Reward Delivery for Rewarding Results

It can be very effective to train your dog using treats or toys, but only if you use them correctly.  If you deliver them without care, use them as bribes, or inadvertently reward the opposite of what you really want, you likely won’t get the results you were hoping for. A few tips can help you get the most out of your reward-based dog training sessions.

Reward delivery is the focus of this blog entry. Before you begin a training session, plan how you are going to deliver rewards. Think about what position you want the dog’s body to tend toward, and maximize reward delivery to that end. This will greatly increase your dog’s understanding and speed progress. Here are a few examples:

Coming when called

A dog who comes when called, but who doesn’t come close enough for you to touch, may be impossible to catch when it really counts. To teach your dog to come in all the way, always deliver the treats or toy very close to your body. It may help to anchor your hands on your knees or thighs so you won’t be tempted to reach out toward the dog, thereby inadvertently rewarding him at arm’s length.

While you are at it, occasionally grasp your dog’s collar while you are rewarding him with the other hand; that way he’ll feel quite happy to be grabbed by the collar.

With a little dog, you can add some excitement by occasionally tossing the reward between your legs and out behind you. This way he gets accustomed to flying right up to you, never knowing when you might let him chase down the treat. Little dogs are sometime uncomfortable getting right up close to us, so this delivery will reward them for zooming right in. Just be sure you play this game only some of the time, rewarding close to your body most of the time. (See more Coming When Called tips.)

Leash manners

Notice when your dog is walking right by your side, because that body position in relation to yours is what you should reward. Deliver the treat by reaching it down along the side of your leg, parallel to the seam of your pants, then place the treat on the ground near the heel of your shoe. This treat delivery method results in the dog sticking by your side and prevents him cutting in front of you, zig zagging back and forth, lagging behind or forging out ahead. When you reinforce the behavior of walking by your side, it will increase in frequency, duration and intensity.

This reward delivery also sets the dog up for a successful repeat performance; while he is nibbling the treat off the ground, you can move off, so that he has to catch up to you. When he reaches your side, presto, he is in position for another reward. This enables you to rehearse success over and over.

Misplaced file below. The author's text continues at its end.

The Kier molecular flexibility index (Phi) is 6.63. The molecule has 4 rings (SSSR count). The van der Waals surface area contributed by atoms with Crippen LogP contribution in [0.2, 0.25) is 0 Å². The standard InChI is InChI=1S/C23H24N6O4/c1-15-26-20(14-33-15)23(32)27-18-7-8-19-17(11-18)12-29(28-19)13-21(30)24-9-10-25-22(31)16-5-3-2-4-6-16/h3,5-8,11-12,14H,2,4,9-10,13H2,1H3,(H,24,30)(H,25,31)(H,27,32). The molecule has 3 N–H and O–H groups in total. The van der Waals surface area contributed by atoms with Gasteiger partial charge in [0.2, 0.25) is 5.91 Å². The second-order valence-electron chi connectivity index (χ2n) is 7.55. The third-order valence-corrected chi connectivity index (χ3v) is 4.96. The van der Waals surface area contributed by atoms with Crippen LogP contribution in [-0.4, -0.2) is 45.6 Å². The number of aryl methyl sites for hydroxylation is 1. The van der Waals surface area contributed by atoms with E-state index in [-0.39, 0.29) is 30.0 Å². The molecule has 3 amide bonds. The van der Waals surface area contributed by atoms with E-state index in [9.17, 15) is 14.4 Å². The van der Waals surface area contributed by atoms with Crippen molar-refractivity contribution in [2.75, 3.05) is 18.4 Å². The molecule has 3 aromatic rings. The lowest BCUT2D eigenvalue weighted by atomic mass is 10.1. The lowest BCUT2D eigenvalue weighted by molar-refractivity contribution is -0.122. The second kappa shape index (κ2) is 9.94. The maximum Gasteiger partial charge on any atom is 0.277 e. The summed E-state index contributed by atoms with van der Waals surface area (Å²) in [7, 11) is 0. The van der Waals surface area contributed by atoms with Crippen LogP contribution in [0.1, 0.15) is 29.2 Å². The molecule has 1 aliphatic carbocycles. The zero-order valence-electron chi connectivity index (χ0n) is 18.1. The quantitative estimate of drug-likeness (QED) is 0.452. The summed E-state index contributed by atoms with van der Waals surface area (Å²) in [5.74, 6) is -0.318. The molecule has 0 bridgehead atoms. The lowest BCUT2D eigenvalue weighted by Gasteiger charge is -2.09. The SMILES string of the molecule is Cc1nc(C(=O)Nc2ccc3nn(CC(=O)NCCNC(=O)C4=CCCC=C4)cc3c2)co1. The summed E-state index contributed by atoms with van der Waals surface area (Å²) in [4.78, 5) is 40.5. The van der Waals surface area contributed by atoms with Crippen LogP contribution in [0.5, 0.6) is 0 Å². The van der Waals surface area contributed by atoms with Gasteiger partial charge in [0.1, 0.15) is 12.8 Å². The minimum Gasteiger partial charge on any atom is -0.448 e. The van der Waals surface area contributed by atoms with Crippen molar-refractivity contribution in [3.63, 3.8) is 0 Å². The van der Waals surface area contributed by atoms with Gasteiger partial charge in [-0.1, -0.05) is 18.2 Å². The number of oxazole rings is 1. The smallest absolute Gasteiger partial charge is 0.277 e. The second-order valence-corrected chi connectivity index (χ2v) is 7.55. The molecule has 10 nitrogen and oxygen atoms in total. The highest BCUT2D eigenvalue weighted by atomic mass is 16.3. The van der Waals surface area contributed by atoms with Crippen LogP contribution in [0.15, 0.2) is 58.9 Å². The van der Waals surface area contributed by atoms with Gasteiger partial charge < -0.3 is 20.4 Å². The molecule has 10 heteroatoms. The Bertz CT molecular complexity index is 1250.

Placing the treat on the ground also decreases the likelihood of your dog jumping up at you while you walk, since when your dog is eating the treat he’s being rewarded for having all four feet on the ground.

As soon as your dog reliably positions himself along side you as you walk, increase and randomize the number of steps you take before rewarding.  Blend in real-life rewards for walking beside you, like a chance to sniff a tree or play with another dog, and within weeks you will no longer need to use treats as rewards.

Holding still

How can you get your dog to stay put once you’ve gotten her to sit or lie down? Sometimes people attempt to reward a dog for staying by releasing the dog to them and then feeding the treat. But that’s likely not rewarding the stay position; it’s rewarding the movement toward you, and may well erode your stay training. The same applies to sit as well as to down, or any other stationary position. Deliver the treat in a way that encourages the dog to maintain position and rewards that position.

To reward a down, deliver the treat between the front paws, close to the dog’s chest and slightly tucking her chin. That will help her weight shift back into a nice solid down, elbows on the floor.

To reward sit, deliver the treat slightly above nose level to keep the dog’s weight back in her haunches.

Think about other stationary positions or movement you’d like to reward, and how treat delivery can aid you in your training.

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